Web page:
Is your workplace more than just a bit ‘Ugh?’ So you want to belong to a workplace that thrives? You recognise that happy people equal a healthy bottom line but where do you start? Positive psychology in the workplace is essential to manage failure, increase success and boost performance.
What is positive psychology & why is it important?
Think of positive psychology as the science of happiness. Traditional paradigms have examined what doesn’t work. Positive psychology looks at what works instead. Positive psychologist, Christopher Peterson, describes it as “the scientific study of what makes life most worth living”
Rather than directing attention to burnout, failure, stress and constant change, positive psychology at work requires a shift in focus. Positive psychology companies move away from outmoded command and control style. Instead they build workplace cultures where employees are happier, more productive, more creative and, ultimately, more profitable .
Positive psychology in the workplace focuses upon creating the optimum environment for employees to flourish through positive workplace behaviours.
Examples of positive psychology in the workplace
Hundreds of companies have embraced positive psychology. We’ve worked with Fortune 500 companies who want to develop their competitive edge with the science of happiness at work. Positive businesses promote wellbeing creating a positive attitude workplace where employees thrive.
Positive psychology workplace interventions can be employed to
- Develop leadership
- Increase motivation
- Create a more compassionate culture
- Improve performance
- Increase emotional intelligence
- Develop creativity
- Reduce stress
- Increase resilience
How to apply positive psychology in the workplace
1. Develop a growth mindset. Take a look at our piece on Growth Mindset at Work & why it Matters.
2. Identify what you’re good at and use it. Stop focusing on shoring up your weaknesses. Shift your focus to your strengths. Head on over to the VIA Strengths Assessment Identifying and using your strengths will help you to perform more effectively. 77% of people who feel that they are using their strengths in the workplace feel that they are “flourishing, engaged, and able to make things happen at work.”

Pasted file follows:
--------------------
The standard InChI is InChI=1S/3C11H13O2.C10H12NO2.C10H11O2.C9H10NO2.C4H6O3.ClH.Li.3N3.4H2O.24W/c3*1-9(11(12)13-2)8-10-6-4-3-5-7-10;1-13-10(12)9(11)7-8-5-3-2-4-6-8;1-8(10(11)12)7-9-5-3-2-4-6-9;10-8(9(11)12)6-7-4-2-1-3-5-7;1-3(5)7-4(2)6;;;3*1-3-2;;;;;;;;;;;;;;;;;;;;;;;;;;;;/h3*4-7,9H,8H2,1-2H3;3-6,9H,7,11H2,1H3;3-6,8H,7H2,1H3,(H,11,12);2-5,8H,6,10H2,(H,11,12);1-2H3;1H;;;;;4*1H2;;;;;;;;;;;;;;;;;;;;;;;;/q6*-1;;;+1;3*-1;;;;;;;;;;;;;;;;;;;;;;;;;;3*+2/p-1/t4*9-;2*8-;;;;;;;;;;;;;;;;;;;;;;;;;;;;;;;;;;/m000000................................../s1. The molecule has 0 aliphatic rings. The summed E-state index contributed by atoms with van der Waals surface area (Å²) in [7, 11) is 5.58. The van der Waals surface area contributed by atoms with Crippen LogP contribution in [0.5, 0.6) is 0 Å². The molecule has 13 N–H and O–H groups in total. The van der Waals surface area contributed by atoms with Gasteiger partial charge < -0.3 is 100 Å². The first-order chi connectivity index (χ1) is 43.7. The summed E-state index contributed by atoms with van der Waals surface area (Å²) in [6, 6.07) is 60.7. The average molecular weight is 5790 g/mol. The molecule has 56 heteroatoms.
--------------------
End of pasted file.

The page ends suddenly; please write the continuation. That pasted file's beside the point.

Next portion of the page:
3. Gratitude Visits. The brain has a negativity bias which means we are usually looking for what it isn’t working well at work. Research by Martin Seligmann prescribes ‘Gratitude Visits’. Take time to notice what or who is working well in your workplace and then create space in the day to visit them and say thank you for their efforts. The John Templeton Foundation found that 88% of people polled reported feeling better about themselves after a colleague had thanked them. Whether you visit in person, write an email or send a card you’ll be creating a positive work environment. Better still, the act of saying thank you will also have a positive impact upon your own wellbeing. Two for the price of one!
Want to know more about positive psychology? Head over to our sister site, Positive Change Guru for free positive psychology resources, including blogs, podcasts, toolkits, videos and psychometrics.
We work with individuals and Fortune 500 companies to deliver positive psychology at work training, growth mindset at work courses and positive psychology coaching. Get in touch, we’d love to hear from you.